It’s difficult to select highlights since there’s narry a disappointment, but if you’re wondering through a university library and they’ve only got a single copy on three hour short loan, I’d go directly to the aforementioned piece on audience reaction which wittily runs through the TV movie's exposition failures with some wonderful quotes from fellow students who’ve never seen the programme before and note that for all the crackle and pop of the American cutaway, it’s the first episode and its inherent sense of mystery which is the most compelling. Then I’d skip to the back and find Lance Parkin’s exploration of canonicity which succinctly underscores the reason I love the franchise, that there’s no definitive version and no Lucasfilm style department telling me that the story can’t begin on Barnes Common because that’s not what we saw on screen (something which the Eighth Doctor Adventures turned into a plot point).
From there, bounce forwards through the pagination vortex to Tat Wood’s barmy attempt to work out who represents the viewer’s point of view in the series, making comparisons with everything from wildlife documentaries to film musicals. Then there’s Ian Potter demonstrating that by the close of the series, despite the best efforts of Andrew Cartmell and others, the production was still following the antiquated grammar of the sixties even though the rest of television had moved on around it and Matt Hills taking that a stage further to show that Big Finish were largely tweaking that grammar for audio and presenting the fan listener with a product which captures the magical essence of what they remember the show to be like in their memory rather than what’s being revealed on dvd. By then, your three hours should be up, but its worth risking the exorbitant fines to take in Magrs’s afterword if only to discover where his novel The Scarlet Empress sprouted from.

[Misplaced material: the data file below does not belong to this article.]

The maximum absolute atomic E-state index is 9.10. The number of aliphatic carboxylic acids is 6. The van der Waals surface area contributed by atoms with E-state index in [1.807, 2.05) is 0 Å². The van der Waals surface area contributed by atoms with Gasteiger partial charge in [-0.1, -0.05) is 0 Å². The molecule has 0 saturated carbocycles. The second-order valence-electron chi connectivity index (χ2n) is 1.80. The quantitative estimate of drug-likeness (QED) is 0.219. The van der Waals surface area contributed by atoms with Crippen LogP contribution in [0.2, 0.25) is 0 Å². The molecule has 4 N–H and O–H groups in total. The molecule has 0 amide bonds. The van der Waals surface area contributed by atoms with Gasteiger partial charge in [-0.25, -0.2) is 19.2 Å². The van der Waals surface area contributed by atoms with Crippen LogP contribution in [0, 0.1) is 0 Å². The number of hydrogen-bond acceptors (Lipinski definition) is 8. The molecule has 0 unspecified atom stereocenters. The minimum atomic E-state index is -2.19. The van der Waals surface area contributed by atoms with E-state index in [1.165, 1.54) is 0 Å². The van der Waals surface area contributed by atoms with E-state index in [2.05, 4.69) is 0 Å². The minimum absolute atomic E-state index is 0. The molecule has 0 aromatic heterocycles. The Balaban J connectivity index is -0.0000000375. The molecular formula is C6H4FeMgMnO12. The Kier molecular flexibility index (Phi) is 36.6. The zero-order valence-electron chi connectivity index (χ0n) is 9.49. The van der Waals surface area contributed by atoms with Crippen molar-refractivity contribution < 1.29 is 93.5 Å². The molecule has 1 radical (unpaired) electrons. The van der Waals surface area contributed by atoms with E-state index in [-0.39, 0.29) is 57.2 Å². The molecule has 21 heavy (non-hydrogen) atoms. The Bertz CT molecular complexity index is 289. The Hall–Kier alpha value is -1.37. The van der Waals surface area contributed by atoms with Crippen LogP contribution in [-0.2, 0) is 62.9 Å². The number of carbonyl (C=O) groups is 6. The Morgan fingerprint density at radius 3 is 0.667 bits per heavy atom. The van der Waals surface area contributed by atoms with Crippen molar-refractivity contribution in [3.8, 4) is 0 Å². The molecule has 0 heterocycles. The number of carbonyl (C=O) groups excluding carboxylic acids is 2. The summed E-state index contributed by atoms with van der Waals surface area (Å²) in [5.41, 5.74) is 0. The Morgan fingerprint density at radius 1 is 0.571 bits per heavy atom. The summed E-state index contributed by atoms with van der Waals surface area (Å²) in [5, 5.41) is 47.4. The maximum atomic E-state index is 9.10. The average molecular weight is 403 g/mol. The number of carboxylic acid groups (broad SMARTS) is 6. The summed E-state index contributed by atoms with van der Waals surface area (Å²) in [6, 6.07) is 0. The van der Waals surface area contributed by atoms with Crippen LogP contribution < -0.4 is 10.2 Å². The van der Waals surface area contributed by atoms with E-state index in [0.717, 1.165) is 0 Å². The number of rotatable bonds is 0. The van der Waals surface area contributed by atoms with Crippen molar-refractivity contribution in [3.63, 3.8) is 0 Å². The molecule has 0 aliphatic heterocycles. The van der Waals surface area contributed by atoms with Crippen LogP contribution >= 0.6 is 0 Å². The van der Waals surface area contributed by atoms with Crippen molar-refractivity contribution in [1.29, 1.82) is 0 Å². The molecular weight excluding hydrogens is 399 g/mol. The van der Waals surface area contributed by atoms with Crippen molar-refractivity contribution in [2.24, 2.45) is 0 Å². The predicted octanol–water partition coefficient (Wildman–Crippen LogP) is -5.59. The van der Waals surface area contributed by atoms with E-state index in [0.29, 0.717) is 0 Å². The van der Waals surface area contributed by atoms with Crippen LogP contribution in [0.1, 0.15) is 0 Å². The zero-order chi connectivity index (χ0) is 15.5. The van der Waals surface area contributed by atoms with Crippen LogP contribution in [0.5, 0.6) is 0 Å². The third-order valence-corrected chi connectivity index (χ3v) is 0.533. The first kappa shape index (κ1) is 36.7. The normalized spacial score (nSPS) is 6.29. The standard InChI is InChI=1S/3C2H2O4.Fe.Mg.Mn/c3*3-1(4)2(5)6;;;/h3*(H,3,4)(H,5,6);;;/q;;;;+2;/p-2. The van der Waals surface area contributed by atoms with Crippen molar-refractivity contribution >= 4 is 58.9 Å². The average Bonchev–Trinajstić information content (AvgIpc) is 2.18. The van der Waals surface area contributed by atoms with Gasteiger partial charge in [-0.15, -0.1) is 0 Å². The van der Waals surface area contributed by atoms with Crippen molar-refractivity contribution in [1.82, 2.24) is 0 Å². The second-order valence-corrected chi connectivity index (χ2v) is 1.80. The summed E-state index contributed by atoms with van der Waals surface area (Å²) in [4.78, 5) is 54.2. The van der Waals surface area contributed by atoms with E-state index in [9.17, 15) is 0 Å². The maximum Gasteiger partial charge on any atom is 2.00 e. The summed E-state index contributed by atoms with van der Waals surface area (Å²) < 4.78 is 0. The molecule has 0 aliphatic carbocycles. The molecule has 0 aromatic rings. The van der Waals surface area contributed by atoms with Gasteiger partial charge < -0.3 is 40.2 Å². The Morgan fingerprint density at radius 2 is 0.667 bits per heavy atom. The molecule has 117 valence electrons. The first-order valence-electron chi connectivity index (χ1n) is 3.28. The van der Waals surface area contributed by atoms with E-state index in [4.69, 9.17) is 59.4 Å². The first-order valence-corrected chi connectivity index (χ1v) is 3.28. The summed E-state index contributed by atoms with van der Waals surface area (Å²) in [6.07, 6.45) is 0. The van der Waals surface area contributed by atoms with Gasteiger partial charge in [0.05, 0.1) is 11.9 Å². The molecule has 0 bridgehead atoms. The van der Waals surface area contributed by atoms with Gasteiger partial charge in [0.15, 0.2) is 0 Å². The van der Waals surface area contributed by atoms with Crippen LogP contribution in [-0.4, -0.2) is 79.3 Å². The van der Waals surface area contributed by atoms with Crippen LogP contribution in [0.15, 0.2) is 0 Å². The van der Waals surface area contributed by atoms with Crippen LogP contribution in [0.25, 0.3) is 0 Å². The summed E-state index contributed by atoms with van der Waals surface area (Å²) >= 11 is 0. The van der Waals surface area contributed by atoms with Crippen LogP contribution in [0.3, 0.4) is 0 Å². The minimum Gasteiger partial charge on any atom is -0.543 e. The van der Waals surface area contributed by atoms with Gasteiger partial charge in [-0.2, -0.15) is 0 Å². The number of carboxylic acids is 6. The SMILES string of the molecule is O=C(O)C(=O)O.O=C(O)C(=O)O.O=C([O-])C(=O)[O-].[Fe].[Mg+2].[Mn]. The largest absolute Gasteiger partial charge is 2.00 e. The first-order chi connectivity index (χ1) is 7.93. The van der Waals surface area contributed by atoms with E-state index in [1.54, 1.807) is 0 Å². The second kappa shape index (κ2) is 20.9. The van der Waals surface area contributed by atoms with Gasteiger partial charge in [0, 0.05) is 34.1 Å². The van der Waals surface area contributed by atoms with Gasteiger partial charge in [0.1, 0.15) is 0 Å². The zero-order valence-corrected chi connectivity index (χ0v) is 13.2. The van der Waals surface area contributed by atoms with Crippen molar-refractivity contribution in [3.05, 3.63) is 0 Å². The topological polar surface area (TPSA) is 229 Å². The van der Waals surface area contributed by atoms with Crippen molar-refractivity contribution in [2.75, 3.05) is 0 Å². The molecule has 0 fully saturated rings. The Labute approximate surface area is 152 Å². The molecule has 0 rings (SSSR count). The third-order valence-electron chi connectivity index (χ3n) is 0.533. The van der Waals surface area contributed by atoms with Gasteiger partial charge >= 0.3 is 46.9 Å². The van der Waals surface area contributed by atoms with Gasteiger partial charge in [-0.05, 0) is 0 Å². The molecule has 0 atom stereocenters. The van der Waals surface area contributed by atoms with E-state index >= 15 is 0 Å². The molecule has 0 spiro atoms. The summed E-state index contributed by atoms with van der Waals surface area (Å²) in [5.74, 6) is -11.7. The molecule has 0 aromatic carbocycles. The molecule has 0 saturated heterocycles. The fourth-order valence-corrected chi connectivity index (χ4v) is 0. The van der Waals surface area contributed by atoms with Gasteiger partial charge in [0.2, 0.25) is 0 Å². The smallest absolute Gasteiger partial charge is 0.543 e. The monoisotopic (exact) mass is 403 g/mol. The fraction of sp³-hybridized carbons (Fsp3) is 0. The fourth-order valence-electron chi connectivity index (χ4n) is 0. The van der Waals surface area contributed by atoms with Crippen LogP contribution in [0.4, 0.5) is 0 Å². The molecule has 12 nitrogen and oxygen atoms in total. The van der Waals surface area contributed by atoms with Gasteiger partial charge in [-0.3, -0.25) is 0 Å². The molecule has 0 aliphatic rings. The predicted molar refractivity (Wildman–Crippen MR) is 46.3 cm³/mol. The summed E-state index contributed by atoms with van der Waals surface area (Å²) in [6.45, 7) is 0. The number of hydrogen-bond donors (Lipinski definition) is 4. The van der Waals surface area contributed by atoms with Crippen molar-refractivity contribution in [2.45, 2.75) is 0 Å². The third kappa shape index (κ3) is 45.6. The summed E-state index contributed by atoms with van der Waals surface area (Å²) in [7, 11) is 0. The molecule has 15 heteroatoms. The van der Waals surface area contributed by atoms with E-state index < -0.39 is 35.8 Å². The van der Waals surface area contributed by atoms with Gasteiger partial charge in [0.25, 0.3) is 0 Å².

By then though, you’ll probably have decided to buy a copy and you’d be right to, because these are pages to be savoured. It’s weighty yet accessible, it’s intelligent and sardonic. In recent months, the essays about the contributions of John Nathan Turner and Robert Holmes have become even more relevant since both underscore that the show is not and never can be the vision of a single man, though until Moffat takes over we’ll not find out how much of the essence of the new iteration is due to the producer or the needs of production. It’s not afraid to spend ten or so pages explaining what’s so good about City of Death or why Paul Cornell’s contribution to the recent version of the franchise is all too easily overlooked. There’s a compelling sense of getting away with something – challenging received authority – rather like the Doctor himself.
Like I said, Amazing.
Time and Relative Dissertations in Space: Critical Perspectives on Doctor Who edited by David Butler
Release date: Out Now!